PROBE: November 26, 2001

November 26, 2001

QUESTION: Those of us who use non-addictive maintenance medications have a heckuva time getting our doctors to call the pharmacy to OK refills. The pharmacist says you should allow 48 hours for approval. If the doctor is out of town, it may take a week.

Vons pharmacy is really good about lending you a few pills while you wait for your refill. However, you still have to make another trip out there. That may be inconvenient if you have to depend on rides to the grocery store. — Tired of Hassle, El Centro

Everything about taking prescription drugs is a hassle. But when you reach an age where a sackful of Lopressor, Prinival and Ibuprofen are your drugs of choice, you have to expect some inconvenience.

Not every doctor takes 48 or even 24 hours to approve a prescription. Before you chastise anybody, find the plug in your prescription pipeline.


Talk to your doctor's staff and find out his procedure for returning calls to pharmacies for refills. One pharmacy reported it calls in requests for refills approval every morning and most doctors respond in a couple hours. But every doctor's office has its own way of dealing with refills.

Some doctors take 48 hours to respond. One San Diego doctor may take 72 hours. Most doctors arrange for another one to be "on call" when the original doctor goes on vacation. Virtually no doctors leave their patients unattended for a week.

If this is an important issue for you, and you can't work it out, consider finding another doctor. Here's another take on drugs.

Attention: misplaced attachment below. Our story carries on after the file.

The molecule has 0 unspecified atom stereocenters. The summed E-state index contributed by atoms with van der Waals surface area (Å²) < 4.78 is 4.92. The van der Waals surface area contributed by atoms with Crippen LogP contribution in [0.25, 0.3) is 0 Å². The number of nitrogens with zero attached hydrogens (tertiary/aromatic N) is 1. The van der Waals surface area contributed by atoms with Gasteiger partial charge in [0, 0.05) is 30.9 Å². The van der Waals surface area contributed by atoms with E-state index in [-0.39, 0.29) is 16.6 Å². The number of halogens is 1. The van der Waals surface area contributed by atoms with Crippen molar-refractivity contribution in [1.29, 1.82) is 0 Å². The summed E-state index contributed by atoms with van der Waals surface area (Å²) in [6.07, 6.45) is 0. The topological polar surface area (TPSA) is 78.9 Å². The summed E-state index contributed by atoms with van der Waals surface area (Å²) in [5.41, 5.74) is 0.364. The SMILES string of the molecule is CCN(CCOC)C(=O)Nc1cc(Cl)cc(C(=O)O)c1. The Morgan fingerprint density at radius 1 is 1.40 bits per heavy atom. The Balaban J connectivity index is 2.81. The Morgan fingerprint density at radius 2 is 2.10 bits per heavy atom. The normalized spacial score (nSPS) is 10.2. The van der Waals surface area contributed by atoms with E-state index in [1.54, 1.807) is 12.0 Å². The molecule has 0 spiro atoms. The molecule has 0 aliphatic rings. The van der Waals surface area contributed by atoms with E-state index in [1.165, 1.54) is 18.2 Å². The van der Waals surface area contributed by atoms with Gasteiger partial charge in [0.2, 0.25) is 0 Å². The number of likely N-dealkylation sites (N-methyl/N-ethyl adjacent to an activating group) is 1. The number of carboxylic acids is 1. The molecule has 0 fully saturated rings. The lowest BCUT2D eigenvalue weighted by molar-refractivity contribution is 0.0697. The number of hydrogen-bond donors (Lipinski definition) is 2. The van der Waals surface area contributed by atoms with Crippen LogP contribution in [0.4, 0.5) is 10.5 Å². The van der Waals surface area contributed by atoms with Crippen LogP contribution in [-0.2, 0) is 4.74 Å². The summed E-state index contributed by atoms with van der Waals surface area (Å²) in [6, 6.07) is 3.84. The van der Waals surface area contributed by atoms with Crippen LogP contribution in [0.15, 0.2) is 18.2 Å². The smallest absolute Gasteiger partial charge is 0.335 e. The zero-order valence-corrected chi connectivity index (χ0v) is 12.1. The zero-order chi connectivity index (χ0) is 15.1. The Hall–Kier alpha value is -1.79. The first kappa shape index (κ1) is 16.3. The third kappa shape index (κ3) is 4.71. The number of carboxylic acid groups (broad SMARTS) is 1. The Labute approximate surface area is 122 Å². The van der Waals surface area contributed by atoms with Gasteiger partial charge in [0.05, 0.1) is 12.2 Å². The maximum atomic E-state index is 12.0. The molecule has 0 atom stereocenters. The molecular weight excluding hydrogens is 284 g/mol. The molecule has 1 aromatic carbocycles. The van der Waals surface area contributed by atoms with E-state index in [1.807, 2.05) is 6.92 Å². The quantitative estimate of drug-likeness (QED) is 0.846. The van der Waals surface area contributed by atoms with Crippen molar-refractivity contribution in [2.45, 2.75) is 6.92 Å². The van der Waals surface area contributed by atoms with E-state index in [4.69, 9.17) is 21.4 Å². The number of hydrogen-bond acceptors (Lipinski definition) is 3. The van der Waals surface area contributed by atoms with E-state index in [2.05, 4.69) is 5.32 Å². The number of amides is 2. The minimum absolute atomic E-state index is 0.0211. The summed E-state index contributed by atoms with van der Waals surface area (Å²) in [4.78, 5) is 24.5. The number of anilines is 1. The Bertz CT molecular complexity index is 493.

QUESTION: What's the difference between the drugs old people take and "controlled substances" favored by the young? — Curious, Seeley

Generally, a "controlled substance" is habit-forming and subject to abuse. As far as we know, nobody takes blood-pressure pills and blood thinners for recreation. If they do, they are going to be disappointed.

On the other hand, some old people like Viagra but that's not a controlled substance.

QUESTION: At work we have been discussing the recent PROBE item regarding the use of the handicapped parking zone by the owner of Driscoll's Sports.

Is it legal to park in a handicapped zone if all other spaces are filled? Is it legal for someone to park in a handicapped zone if they own the lot? If not, will Driscoll continue to park in the lot, and if so, will El Centro police cite Driscoll if he continues to park in the slot?

Wouldn't it make more sense for Driscoll to mark a space "reserved" for his use than usurp a handicapped space? — Advocate-for-the-Disabled, El Centro

The last time we talked to Mark Driscoll, he said he would park across the street in the Valley Plaza parking lot and walk to his shop.

He knows it's not legal to park in a handicapped space even if the spaces are seldom used and even if you own the lot.

But we understand why he would be reluctant to "reserve" another parking space in a lot where parking is scarce. When a potential customer can't find a parking place, the customer will drive to a store where it's easier to park.

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